Technology has a habit of taking a long time to develop. Alexander Graham Bell may have developed the telephone (or stole it according to some sources), but his greatest achievement may have been the photophone. He certainly thought so, telling a reporter just that right before his death.
In 1880, Bell found a way to transmit signals using mirrors and sunlight. He was the first person to be able to make voice calls using light alone. However, the technology had to be abandoned due to the fact that sunlight is extremely unpredictable and there was no other way to reliably created light signals at the time.
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Fortunately, someone has picked up where Bell left off. Harald Haas of the University of Edinburgh has been working on what is known as Visible Light Communications (VLC) or Li-Fi as it is being called these days. LEDs are modified to transmit information by flickering on and off to simulate a digital binary signal. Essentially, a burst of light is a 1 and turning off is a 0. And it does this at a high enough frequency that the human eye is unable to tell that anything is happening.
And it still works even if the LED is turned down low enough to appear off.
Some may remember the Infra-Red transmitter/receivers that were built into older cellphones. This was before Wi-Fi and Bluetooth became the modern standard. Infra-Red communication was painfully slow, and transferring files took a very long time. Provided that the transmission wasn’t interrupted by something getting in the way of the signal.
Li-Fi on the other hand is able to transmit at a rate of 3Gbps, per spectrum. Haas explained in an interview with the Australian Broadcasting Corporation that he is able to broadcast the signal on many different wavelengths of light. The rate of 3Gbps would be confined to each colour, which means that he would be able to transmit Red-Green-Blue for a total of 9Gbps and the result would be ordinary white light. Nobody would even be able to tell that there are gigabits of information shooting out of their lights.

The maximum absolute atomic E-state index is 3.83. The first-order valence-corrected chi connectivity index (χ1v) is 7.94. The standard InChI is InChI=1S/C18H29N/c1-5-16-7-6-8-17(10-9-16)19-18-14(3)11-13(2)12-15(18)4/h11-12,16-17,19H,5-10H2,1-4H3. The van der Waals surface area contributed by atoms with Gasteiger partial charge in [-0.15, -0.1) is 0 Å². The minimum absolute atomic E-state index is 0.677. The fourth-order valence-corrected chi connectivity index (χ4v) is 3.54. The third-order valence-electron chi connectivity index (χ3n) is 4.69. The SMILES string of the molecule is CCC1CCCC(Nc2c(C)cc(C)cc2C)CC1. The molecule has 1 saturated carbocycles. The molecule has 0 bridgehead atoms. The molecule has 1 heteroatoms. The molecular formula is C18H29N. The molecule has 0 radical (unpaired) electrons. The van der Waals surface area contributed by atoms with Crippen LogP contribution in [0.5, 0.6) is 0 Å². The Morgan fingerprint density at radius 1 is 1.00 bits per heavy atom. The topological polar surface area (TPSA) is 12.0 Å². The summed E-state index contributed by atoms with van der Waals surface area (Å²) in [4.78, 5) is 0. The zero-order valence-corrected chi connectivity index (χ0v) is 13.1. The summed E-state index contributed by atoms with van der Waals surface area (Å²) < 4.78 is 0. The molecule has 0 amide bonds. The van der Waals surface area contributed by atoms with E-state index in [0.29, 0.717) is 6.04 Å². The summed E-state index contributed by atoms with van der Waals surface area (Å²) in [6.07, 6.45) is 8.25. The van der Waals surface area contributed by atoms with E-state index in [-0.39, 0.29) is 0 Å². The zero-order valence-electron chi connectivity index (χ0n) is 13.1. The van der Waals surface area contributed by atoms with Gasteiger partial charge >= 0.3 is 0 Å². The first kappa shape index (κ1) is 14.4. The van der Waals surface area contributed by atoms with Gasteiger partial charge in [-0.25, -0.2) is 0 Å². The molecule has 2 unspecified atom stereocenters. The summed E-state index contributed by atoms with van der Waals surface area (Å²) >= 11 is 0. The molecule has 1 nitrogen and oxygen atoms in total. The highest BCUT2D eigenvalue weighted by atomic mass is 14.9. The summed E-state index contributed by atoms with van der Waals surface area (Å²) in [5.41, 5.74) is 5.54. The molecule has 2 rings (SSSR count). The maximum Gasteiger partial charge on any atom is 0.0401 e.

There is also the issue of bandwidth. The current range of RF transmissions is currently becoming very crowded. Broadcast stations, telcos, government and military communications all come together to use up almost all of the spectrum. With new wireless technologies also appearing, it is a matter of time before demand outstrips supply. Light on the other hand, has a much wider range of frequencies that radio. The capacity is as much as 10,000 times greater. Meaning that there is so much more space to be used.
Light is not affected by the same problems as RF, Which allows Li-Fi to be used in areas where regular WiFi would be too disruptive. Hospitals would be able to remain connected without the radio waves interfering with sensitive medical equipment; while underwater operations would be able to use it to remain in contact for deep sea operations without the use of cables. It would also allow for an internet connection in aircraft, due to the lack of transmissions that might interfere with navigation systems. Although there is a consensus that those systems are already shielded against interference.
Haas has also spoken about the energy efficiency of using LEDs to transmit signals over the highly inefficient RF towers. He points out that there are 1.4 million base stations around the world. Collectively these towers use more than 2 Gigawatts of electricity, only 5% of which goes into actually transmitting information. The rest is used for cooling.
LEDs are already more efficient than traditional incandescent lights that illuminate more of the world. Replacing street lights with Li-Fi technology will not only reduce the cost keeping cities lit, but it will also completely remove the cost of maintaining radio towers. A fact that Haas pointed out during a 2011 TedTalk.
Critics point out that visible light is unable to penetrate solid objects, thus greatly limiting the range of the technology. RF signals are able to travel through walls, although the signal itself is reduced by the composition of the objects it has to pass through. Haas is quick to debunk this criticism by explaining that the Li-Fi system will be built into the light fixtures within a building. This would allow for an uninterrupted relay of signal emitters.
More importantly, the ease of containing signals makes it harder to hijack wireless networks. Especially for secure installations that deal with sensitive information. All that needs to happen is for someone to close the windows.
The greatest challenge faced by Haas and his team is creating a two-way stream of communications. Receiving Li-Fi signals with a light fixture requires more modifications than just transmitting a signal. A fact that could drive up the cost of installing the system. Something that manufacturers may balk at, due to the difficulty in deploying the infrastructure.
We won’t be converting our modern wireless communications over to Li-Fi completely. Due to the range limitations of light, we will be sticking with RF for a long while. It is likely that Li-Fi will be confined to smaller networks inside buildings or for short range communications.
This technology is already commercial, with a small group of international companies forming a consortium to promote and deploy Li-Fi. These companies are also at the forefront of VLC research, and are mostly responsible for getting it into places where it would be the most beneficial. With many builders turning to LEDs to illuminate the world, we are on the brink of literally seeing the light.